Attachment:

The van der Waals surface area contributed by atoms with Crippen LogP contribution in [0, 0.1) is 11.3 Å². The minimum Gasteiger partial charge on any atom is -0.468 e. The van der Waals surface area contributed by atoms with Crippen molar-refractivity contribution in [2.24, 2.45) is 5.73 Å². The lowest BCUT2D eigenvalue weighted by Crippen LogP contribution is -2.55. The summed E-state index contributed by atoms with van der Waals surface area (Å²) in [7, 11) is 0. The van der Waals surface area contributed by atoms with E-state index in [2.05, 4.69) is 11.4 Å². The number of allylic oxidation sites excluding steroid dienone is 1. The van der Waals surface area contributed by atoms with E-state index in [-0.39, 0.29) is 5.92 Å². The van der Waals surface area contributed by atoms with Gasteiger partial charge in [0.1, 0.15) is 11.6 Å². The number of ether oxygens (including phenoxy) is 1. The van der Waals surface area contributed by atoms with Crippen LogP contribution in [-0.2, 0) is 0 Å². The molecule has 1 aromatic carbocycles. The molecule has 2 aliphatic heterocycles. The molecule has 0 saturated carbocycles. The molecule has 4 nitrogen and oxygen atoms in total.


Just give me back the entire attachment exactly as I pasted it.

The van der Waals surface area contributed by atoms with Crippen LogP contribution in [0, 0.1) is 11.3 Å². The minimum Gasteiger partial charge on any atom is -0.468 e. The van der Waals surface area contributed by atoms with Crippen molar-refractivity contribution in [2.24, 2.45) is 5.73 Å². The lowest BCUT2D eigenvalue weighted by Crippen LogP contribution is -2.55. The summed E-state index contributed by atoms with van der Waals surface area (Å²) in [7, 11) is 0. The van der Waals surface area contributed by atoms with E-state index in [2.05, 4.69) is 11.4 Å². The number of allylic oxidation sites excluding steroid dienone is 1. The van der Waals surface area contributed by atoms with E-state index in [-0.39, 0.29) is 5.92 Å². The van der Waals surface area contributed by atoms with Gasteiger partial charge in [0.1, 0.15) is 11.6 Å². The number of ether oxygens (including phenoxy) is 1. The van der Waals surface area contributed by atoms with Crippen LogP contribution in [-0.2, 0) is 0 Å². The molecule has 1 aromatic carbocycles. The molecule has 2 aliphatic heterocycles. The molecule has 0 saturated carbocycles. The molecule has 4 nitrogen and oxygen atoms in total.